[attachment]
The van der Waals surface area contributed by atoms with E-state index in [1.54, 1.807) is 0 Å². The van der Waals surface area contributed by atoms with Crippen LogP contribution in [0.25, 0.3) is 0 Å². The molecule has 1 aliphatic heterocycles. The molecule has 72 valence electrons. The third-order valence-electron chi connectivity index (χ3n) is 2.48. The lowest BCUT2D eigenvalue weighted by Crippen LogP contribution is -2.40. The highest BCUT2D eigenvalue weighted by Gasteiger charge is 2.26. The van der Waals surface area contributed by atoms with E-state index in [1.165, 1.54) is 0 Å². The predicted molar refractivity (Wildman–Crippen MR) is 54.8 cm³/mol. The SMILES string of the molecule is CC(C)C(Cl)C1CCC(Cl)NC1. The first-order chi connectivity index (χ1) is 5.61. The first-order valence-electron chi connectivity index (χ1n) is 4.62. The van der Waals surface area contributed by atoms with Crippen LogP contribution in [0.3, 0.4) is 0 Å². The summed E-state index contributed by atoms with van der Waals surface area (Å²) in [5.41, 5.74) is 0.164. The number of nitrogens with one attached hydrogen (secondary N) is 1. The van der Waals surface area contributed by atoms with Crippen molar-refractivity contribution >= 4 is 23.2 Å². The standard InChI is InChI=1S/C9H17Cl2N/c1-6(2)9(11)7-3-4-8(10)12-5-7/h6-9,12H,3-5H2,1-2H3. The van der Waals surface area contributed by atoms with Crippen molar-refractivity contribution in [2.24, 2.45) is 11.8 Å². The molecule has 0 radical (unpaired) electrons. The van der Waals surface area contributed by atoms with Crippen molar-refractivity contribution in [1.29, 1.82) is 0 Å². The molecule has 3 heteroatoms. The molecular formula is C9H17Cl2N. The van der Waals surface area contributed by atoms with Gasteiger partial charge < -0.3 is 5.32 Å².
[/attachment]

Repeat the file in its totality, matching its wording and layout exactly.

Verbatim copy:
The van der Waals surface area contributed by atoms with E-state index in [1.54, 1.807) is 0 Å². The van der Waals surface area contributed by atoms with Crippen LogP contribution in [0.25, 0.3) is 0 Å². The molecule has 1 aliphatic heterocycles. The molecule has 72 valence electrons. The third-order valence-electron chi connectivity index (χ3n) is 2.48. The lowest BCUT2D eigenvalue weighted by Crippen LogP contribution is -2.40. The highest BCUT2D eigenvalue weighted by Gasteiger charge is 2.26. The van der Waals surface area contributed by atoms with E-state index in [1.165, 1.54) is 0 Å². The predicted molar refractivity (Wildman–Crippen MR) is 54.8 cm³/mol. The SMILES string of the molecule is CC(C)C(Cl)C1CCC(Cl)NC1. The first-order chi connectivity index (χ1) is 5.61. The first-order valence-electron chi connectivity index (χ1n) is 4.62. The van der Waals surface area contributed by atoms with Crippen LogP contribution in [0.3, 0.4) is 0 Å². The summed E-state index contributed by atoms with van der Waals surface area (Å²) in [5.41, 5.74) is 0.164. The number of nitrogens with one attached hydrogen (secondary N) is 1. The van der Waals surface area contributed by atoms with Crippen molar-refractivity contribution >= 4 is 23.2 Å². The standard InChI is InChI=1S/C9H17Cl2N/c1-6(2)9(11)7-3-4-8(10)12-5-7/h6-9,12H,3-5H2,1-2H3. The van der Waals surface area contributed by atoms with Crippen molar-refractivity contribution in [2.24, 2.45) is 11.8 Å². The molecule has 0 radical (unpaired) electrons. The van der Waals surface area contributed by atoms with Crippen molar-refractivity contribution in [1.29, 1.82) is 0 Å². The molecule has 3 heteroatoms. The molecular formula is C9H17Cl2N. The van der Waals surface area contributed by atoms with Gasteiger partial charge < -0.3 is 5.32 Å².